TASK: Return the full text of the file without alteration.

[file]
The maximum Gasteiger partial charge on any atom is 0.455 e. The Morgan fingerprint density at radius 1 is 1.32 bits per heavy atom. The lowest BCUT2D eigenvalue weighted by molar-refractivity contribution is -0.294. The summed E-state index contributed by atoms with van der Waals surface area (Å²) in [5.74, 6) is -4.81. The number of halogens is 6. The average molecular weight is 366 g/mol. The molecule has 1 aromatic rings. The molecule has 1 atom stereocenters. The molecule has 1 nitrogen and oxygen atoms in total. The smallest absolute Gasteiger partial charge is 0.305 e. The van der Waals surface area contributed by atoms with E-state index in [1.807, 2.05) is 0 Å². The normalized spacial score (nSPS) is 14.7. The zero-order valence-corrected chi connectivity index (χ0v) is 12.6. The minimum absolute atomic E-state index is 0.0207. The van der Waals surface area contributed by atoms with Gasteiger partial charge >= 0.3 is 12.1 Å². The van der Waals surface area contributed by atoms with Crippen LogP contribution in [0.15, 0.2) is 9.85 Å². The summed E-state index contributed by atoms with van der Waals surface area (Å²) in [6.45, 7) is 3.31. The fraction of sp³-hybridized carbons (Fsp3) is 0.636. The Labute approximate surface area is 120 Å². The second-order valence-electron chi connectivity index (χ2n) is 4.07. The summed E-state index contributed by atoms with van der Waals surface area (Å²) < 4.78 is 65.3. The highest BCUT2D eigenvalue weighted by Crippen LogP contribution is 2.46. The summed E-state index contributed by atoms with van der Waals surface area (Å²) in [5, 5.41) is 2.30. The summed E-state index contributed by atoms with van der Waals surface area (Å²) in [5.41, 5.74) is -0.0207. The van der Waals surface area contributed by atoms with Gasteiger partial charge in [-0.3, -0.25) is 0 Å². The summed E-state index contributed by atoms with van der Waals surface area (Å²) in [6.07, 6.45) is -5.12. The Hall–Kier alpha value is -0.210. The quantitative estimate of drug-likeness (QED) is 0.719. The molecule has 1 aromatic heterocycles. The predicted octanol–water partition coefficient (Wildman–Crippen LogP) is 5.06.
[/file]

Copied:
The maximum Gasteiger partial charge on any atom is 0.455 e. The Morgan fingerprint density at radius 1 is 1.32 bits per heavy atom. The lowest BCUT2D eigenvalue weighted by molar-refractivity contribution is -0.294. The summed E-state index contributed by atoms with van der Waals surface area (Å²) in [5.74, 6) is -4.81. The number of halogens is 6. The average molecular weight is 366 g/mol. The molecule has 1 aromatic rings. The molecule has 1 atom stereocenters. The molecule has 1 nitrogen and oxygen atoms in total. The smallest absolute Gasteiger partial charge is 0.305 e. The van der Waals surface area contributed by atoms with E-state index in [1.807, 2.05) is 0 Å². The normalized spacial score (nSPS) is 14.7. The zero-order valence-corrected chi connectivity index (χ0v) is 12.6. The minimum absolute atomic E-state index is 0.0207. The van der Waals surface area contributed by atoms with Gasteiger partial charge >= 0.3 is 12.1 Å². The van der Waals surface area contributed by atoms with Crippen LogP contribution in [0.15, 0.2) is 9.85 Å². The summed E-state index contributed by atoms with van der Waals surface area (Å²) in [6.45, 7) is 3.31. The fraction of sp³-hybridized carbons (Fsp3) is 0.636. The Labute approximate surface area is 120 Å². The second-order valence-electron chi connectivity index (χ2n) is 4.07. The summed E-state index contributed by atoms with van der Waals surface area (Å²) < 4.78 is 65.3. The highest BCUT2D eigenvalue weighted by Crippen LogP contribution is 2.46. The summed E-state index contributed by atoms with van der Waals surface area (Å²) in [5, 5.41) is 2.30. The summed E-state index contributed by atoms with van der Waals surface area (Å²) in [5.41, 5.74) is -0.0207. The van der Waals surface area contributed by atoms with Gasteiger partial charge in [-0.3, -0.25) is 0 Å². The summed E-state index contributed by atoms with van der Waals surface area (Å²) in [6.07, 6.45) is -5.12. The Hall–Kier alpha value is -0.210. The quantitative estimate of drug-likeness (QED) is 0.719. The molecule has 1 aromatic heterocycles. The predicted octanol–water partition coefficient (Wildman–Crippen LogP) is 5.06.